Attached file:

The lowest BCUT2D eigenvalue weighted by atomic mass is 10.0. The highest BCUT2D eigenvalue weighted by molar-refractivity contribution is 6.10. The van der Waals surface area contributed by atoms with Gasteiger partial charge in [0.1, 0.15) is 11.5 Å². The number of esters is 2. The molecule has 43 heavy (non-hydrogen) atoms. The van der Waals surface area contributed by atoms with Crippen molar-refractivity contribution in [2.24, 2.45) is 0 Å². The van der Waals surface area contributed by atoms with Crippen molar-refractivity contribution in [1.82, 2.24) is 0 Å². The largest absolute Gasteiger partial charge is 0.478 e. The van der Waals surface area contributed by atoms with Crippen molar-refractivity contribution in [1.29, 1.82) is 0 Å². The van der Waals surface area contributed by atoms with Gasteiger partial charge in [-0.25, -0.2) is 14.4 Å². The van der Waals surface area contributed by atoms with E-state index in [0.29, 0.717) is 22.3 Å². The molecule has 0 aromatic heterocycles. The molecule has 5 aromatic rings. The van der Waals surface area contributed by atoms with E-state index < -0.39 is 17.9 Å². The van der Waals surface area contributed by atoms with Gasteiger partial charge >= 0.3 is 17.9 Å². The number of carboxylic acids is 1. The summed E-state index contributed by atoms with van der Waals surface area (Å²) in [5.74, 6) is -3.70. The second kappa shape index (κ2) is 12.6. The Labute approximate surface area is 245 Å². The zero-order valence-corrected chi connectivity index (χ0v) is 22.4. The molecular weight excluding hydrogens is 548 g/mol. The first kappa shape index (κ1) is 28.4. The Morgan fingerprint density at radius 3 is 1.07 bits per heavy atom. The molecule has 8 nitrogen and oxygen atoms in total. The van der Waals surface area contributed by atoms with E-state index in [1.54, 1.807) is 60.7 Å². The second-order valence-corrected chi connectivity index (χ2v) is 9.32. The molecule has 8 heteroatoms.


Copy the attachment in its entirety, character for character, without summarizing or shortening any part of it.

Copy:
The lowest BCUT2D eigenvalue weighted by atomic mass is 10.0. The highest BCUT2D eigenvalue weighted by molar-refractivity contribution is 6.10. The van der Waals surface area contributed by atoms with Gasteiger partial charge in [0.1, 0.15) is 11.5 Å². The number of esters is 2. The molecule has 43 heavy (non-hydrogen) atoms. The van der Waals surface area contributed by atoms with Crippen molar-refractivity contribution in [2.24, 2.45) is 0 Å². The van der Waals surface area contributed by atoms with Crippen molar-refractivity contribution in [1.82, 2.24) is 0 Å². The largest absolute Gasteiger partial charge is 0.478 e. The van der Waals surface area contributed by atoms with Crippen molar-refractivity contribution in [1.29, 1.82) is 0 Å². The van der Waals surface area contributed by atoms with Gasteiger partial charge in [-0.25, -0.2) is 14.4 Å². The van der Waals surface area contributed by atoms with E-state index in [0.29, 0.717) is 22.3 Å². The molecule has 0 aromatic heterocycles. The molecule has 5 aromatic rings. The van der Waals surface area contributed by atoms with E-state index < -0.39 is 17.9 Å². The van der Waals surface area contributed by atoms with Gasteiger partial charge >= 0.3 is 17.9 Å². The number of carboxylic acids is 1. The summed E-state index contributed by atoms with van der Waals surface area (Å²) in [5.74, 6) is -3.70. The second kappa shape index (κ2) is 12.6. The Labute approximate surface area is 245 Å². The zero-order valence-corrected chi connectivity index (χ0v) is 22.4. The molecular weight excluding hydrogens is 548 g/mol. The first kappa shape index (κ1) is 28.4. The Morgan fingerprint density at radius 3 is 1.07 bits per heavy atom. The molecule has 8 nitrogen and oxygen atoms in total. The van der Waals surface area contributed by atoms with E-state index in [1.54, 1.807) is 60.7 Å². The second-order valence-corrected chi connectivity index (χ2v) is 9.32. The molecule has 8 heteroatoms.